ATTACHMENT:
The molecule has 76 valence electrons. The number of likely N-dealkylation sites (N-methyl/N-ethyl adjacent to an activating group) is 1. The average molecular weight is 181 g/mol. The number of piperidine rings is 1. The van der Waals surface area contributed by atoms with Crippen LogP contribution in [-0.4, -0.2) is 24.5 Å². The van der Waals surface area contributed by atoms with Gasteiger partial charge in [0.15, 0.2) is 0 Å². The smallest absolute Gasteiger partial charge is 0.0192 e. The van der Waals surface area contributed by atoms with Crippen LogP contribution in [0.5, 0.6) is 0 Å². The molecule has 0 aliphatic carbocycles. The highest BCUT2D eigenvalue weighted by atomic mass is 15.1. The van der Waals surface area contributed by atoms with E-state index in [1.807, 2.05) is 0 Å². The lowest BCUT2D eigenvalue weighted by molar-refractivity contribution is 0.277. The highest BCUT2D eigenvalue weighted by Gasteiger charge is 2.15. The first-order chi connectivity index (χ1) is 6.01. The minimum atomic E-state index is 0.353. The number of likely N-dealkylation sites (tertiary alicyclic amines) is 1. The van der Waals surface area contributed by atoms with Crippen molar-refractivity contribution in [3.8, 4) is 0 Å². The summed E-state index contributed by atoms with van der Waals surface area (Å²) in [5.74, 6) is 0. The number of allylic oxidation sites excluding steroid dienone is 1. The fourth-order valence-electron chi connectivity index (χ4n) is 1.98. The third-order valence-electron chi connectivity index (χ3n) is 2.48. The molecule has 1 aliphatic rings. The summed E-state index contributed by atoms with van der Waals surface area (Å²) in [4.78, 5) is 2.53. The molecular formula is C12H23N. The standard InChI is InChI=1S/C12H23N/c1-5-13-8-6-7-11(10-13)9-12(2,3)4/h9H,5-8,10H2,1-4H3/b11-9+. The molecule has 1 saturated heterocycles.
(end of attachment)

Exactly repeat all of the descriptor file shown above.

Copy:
The molecule has 76 valence electrons. The number of likely N-dealkylation sites (N-methyl/N-ethyl adjacent to an activating group) is 1. The average molecular weight is 181 g/mol. The number of piperidine rings is 1. The van der Waals surface area contributed by atoms with Crippen LogP contribution in [-0.4, -0.2) is 24.5 Å². The van der Waals surface area contributed by atoms with Gasteiger partial charge in [0.15, 0.2) is 0 Å². The smallest absolute Gasteiger partial charge is 0.0192 e. The van der Waals surface area contributed by atoms with Crippen LogP contribution in [0.5, 0.6) is 0 Å². The molecule has 0 aliphatic carbocycles. The highest BCUT2D eigenvalue weighted by atomic mass is 15.1. The van der Waals surface area contributed by atoms with E-state index in [1.807, 2.05) is 0 Å². The lowest BCUT2D eigenvalue weighted by molar-refractivity contribution is 0.277. The highest BCUT2D eigenvalue weighted by Gasteiger charge is 2.15. The first-order chi connectivity index (χ1) is 6.01. The minimum atomic E-state index is 0.353. The number of likely N-dealkylation sites (tertiary alicyclic amines) is 1. The van der Waals surface area contributed by atoms with Crippen molar-refractivity contribution in [3.8, 4) is 0 Å². The summed E-state index contributed by atoms with van der Waals surface area (Å²) in [5.74, 6) is 0. The number of allylic oxidation sites excluding steroid dienone is 1. The fourth-order valence-electron chi connectivity index (χ4n) is 1.98. The third-order valence-electron chi connectivity index (χ3n) is 2.48. The molecule has 1 aliphatic rings. The summed E-state index contributed by atoms with van der Waals surface area (Å²) in [4.78, 5) is 2.53. The molecular formula is C12H23N. The standard InChI is InChI=1S/C12H23N/c1-5-13-8-6-7-11(10-13)9-12(2,3)4/h9H,5-8,10H2,1-4H3/b11-9+. The molecule has 1 saturated heterocycles.